Key to Aquatic Macroinvertebrates in Utah - Diptera
Worm-like organisms with tentacles, brushes or tails typically belong to the order Diptera, or true flies.
There are over 22 families of true flies found in Utah. All organisms shown here are in the larva stage.
Athericidae (Watersnipe Fly)
Description: Athericidae have several (typically 7) pairs of well-developed ventral pro-legs, dorsal and lateral filaments on each segment, and a pair of divergent processes on the posterior end. 2-20 mm in length.
Habitat: Rapid moving freshwater, common in erosional areas in rivers and streams throughout North America.
Blephariceridae (Net-winged midge)
Description: Blephariceridae have 7 distinct segments with a ventral sucker on each of the first 6 segments. 4-12 mm in length.Photo is a ventral view.
Habitat: Upper surface of rocks in fast moving water, occurs in mountainous regions throughout North America.
Ceratopogonidae (Biting midge, Buffalo gnat)
Chaoboridae (Phantom midge)
Description: Chaoboridae have clear to transparent bodies. The head is separated from their thorax. 8-15 mm in length.
Habitat: Large lakes to small ponds, throughout North America in still fresh water.
Description: Chironomidae have thoracic and terminal prolegs. They are slender with slightly curved bodies and a well defined head capsule. 2-20 mm in length.
Habitat: Still and fast moving water, wetlands, temporary and permanent wetted habitats throughout North America.
Deuterophlebiidae (Mountain Midge)
Description: Deuterophlebiidae larvae have flattened bodies, sucker-like lobes on 7 pairs of prolegs, and forked antennae longer than head. 3-10 mm in length.
Habitat: Fast moving fresh water in mountainous streams throughout western North America.
Dixidae (Dixid midge)
Description: Dixidae are elongate and slender with 3 thoracic segments. The abdomen terminates in a breathing tube and lateral paddle-like structures. 3-7 mm in length.
Habitat: Fast and still fresh water, throughout North America in a variety of aquatic habitats.
Dolichopodidae (Aquatic long-legged fly)
Description: Dolichopodidae abdomens terminate in a concave pit surrounded by short projecting lobes. Abdomen with or without prolegs. 3-10 mm in length.
Habitat: Mostly still water, occur throughout North America.
Empididae (Dance Fly)
Description: Empididae may have 7-8 prolegs. The anterior end of the abdomen ends in a cone shaped point. 2-7 mm in length.
Habitat: Fast moving water, occur in variety of aquatic habitats throughout North America.
Ephydridae (Shore Fly, Brine Fly)
Description: Ephydridae have wrinkled and extendable body, with or without prolegs. 2-12 mm in length.
Habitat: Still or slow moving water. Ephydridae can withstand hard conditions, including high salinity, temperatures and pollution.
Description: Muscidae have welt like prolegs and have 2 short breathing tubes. 6-14 mm in length.
Habitat: Fast moving and still water, occur in various aquatic habitats throughout North America.
Psychodidae (Moth Fly)
Description: Psychodidae lack prolegs, abdominal segments are subdivided, a short hardened breathing tube at the terminal end of abdomen. Less than 5 mm in length.
Habitat: Fast moving and still fresh water, occur in clean to highly polluted waters throughout North America.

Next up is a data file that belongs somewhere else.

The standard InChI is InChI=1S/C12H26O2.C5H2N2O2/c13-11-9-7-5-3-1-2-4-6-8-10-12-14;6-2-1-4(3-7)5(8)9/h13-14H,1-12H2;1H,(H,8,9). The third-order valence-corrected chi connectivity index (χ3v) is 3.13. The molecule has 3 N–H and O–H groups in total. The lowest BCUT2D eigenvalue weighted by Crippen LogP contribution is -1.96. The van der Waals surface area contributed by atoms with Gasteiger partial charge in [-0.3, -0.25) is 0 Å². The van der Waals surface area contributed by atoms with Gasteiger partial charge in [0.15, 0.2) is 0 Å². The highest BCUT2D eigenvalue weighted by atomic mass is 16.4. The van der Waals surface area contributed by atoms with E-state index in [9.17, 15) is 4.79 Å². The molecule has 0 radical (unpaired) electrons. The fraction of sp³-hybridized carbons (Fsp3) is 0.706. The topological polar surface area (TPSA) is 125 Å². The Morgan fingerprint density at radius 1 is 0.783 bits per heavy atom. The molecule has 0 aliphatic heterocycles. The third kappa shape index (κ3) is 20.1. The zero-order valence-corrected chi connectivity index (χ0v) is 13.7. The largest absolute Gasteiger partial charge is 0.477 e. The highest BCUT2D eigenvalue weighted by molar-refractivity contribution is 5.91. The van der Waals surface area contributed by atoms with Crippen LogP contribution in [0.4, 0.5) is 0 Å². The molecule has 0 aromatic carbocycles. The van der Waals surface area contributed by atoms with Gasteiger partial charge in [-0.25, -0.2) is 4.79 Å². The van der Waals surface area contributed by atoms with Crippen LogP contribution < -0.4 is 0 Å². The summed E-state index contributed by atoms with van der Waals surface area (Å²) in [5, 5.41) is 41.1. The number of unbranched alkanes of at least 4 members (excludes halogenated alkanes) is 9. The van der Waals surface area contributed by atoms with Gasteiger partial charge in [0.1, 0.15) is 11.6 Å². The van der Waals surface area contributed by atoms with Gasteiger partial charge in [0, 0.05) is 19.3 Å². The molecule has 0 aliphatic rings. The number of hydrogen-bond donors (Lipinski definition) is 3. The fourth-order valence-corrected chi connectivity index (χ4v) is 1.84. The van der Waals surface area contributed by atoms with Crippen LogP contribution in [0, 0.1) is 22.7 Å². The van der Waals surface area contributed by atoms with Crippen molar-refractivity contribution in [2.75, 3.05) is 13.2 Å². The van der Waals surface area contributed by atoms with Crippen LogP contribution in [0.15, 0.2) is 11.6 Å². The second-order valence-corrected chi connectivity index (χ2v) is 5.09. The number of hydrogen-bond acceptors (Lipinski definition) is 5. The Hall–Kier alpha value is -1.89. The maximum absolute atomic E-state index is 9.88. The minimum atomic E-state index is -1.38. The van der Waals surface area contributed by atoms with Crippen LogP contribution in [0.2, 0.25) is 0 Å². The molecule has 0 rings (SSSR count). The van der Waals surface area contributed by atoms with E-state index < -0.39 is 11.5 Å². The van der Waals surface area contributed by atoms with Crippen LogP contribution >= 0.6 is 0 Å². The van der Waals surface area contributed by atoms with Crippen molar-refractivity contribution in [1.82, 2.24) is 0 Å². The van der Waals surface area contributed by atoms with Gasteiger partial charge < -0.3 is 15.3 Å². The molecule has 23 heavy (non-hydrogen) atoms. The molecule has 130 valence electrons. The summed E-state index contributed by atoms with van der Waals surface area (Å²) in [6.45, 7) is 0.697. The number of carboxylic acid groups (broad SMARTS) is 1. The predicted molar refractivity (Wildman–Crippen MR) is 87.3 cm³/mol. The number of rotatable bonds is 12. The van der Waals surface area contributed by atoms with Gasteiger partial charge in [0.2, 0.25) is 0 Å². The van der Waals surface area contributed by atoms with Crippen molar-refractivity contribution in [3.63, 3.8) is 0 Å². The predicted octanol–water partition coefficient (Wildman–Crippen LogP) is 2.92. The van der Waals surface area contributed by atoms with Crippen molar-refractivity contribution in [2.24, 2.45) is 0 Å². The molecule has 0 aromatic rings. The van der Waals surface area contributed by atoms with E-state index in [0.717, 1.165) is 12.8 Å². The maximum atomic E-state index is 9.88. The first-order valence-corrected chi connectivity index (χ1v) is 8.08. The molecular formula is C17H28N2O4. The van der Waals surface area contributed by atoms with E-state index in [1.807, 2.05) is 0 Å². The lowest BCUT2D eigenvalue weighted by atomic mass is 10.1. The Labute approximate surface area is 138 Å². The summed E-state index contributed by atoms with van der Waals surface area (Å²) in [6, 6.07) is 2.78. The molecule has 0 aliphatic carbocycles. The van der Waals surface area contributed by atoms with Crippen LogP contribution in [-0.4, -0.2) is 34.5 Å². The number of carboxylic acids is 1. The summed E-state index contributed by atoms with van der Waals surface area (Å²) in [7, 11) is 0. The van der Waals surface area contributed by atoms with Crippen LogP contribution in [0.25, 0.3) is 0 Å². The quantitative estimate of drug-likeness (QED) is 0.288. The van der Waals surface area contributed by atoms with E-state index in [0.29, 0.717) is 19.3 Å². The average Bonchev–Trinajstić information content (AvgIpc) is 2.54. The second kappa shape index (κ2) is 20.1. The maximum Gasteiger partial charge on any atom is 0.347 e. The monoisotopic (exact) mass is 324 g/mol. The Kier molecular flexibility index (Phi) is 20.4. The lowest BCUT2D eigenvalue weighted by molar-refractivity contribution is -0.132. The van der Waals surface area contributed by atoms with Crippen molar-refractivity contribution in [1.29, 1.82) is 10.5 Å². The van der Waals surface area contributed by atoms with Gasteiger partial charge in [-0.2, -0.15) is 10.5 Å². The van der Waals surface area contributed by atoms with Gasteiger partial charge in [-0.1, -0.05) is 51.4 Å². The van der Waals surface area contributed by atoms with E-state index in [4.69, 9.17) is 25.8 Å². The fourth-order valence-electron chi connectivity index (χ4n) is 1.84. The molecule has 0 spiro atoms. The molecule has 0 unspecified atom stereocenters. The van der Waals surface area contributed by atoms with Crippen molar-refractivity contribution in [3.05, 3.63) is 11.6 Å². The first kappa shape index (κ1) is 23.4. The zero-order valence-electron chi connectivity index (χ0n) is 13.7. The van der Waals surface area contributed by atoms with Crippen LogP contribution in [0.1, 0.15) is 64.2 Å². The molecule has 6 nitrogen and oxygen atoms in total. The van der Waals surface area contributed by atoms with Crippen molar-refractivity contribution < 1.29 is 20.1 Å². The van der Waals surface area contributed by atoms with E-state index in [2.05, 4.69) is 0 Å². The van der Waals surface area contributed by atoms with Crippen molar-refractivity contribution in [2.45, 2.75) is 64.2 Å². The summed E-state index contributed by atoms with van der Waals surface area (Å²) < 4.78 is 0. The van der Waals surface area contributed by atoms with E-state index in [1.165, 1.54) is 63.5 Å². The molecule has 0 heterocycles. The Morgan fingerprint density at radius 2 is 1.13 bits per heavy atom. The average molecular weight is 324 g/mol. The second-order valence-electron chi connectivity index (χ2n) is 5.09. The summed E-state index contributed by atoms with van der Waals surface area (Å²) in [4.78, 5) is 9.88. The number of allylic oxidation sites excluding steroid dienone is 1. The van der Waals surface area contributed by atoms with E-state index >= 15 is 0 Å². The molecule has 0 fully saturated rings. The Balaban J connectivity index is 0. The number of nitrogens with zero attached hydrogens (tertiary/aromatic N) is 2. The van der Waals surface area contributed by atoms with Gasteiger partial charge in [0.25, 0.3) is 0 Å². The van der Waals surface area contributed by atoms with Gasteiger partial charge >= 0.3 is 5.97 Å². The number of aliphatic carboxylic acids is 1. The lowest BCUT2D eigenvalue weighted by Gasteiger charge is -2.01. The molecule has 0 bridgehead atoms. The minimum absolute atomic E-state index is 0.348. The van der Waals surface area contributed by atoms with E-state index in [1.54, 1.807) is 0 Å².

Ptychoperidae (Phantom Cranefly)
Description: Ptychoperidae have extendable bodies and long extendable breathing tube. Prolegs are present on first 3 abdominal segments. 15-60 mm in length.
Habitat: Still fresh water, occur in ponds and wetlands throughout North America.
Sciomyzidae (Marsh Fly)
Description: Sciomyzidae have elongated, cylindrical body with a pointed anterior end. Posterior end is surrounded by several short lobes and may have a breathing tube. 5-15 mm in length.
Habitat: Still water, occur in wetlands, marsh habitats throughout North America (not common).
Simuliidae (Black Fly)
Description: Larvae are cylindrical with a bulbous distal abdomen, distinct fan-like brushes occur on the sides of their head. 3-12 mm in length.
Habitat: Flowing water, occur in running water habitats throughout North America.
Stratiomyidae (Soldier Fly)
Description: Stratiomyidae has a leathery feel and appearance due to calcium deposits. Head extends from thorax. No prolegs. 5-30 mm in length.
Habitat: Fast moving and some still fresh water, occurs throughout North America along aquatic habitat margins.
Syrphidae (Rattail maggot, Flower Fly)
Description: Syrphidae larvae are soft-bodied, semi-transparent, and wrinkled. They breath through a long breathing tube on the posterior end. Some species have ventral prolegs. 5-25 mm in length.
Habitat: Still waters, tree holes, bogs, occur throughout North America.
Tabanidae (Deer Fly, Horse Fly)
Description: Larvae are elongate, cylindrical and tapers to a pointed cone at both ends, there are no breathing tubes at the posterior end of their abdomen. 10-50 mm in length.
Habitat: Fast moving and still fresh water, common throughout North America.
Tanyderidae (Primitive Crane Fly)
Description: Larvae are slender and elongate, six long spine-like filaments that extend from the posterior end of their abdomen. 10-20 mm in length.
Habitat: Fast moving fresh water, occurs throughout North America.
Tipulidae (Crane Fly)
Description: Larvae have elongated cylindrical shape, head capsule is retracted into their thorax, abdomen terminates in 2 spiracles that are surrounded by short fleshy lobes. 10-100 mm in length.
Habitat: Fast moving and still fresh water, occur in depositional habitats throughout North America.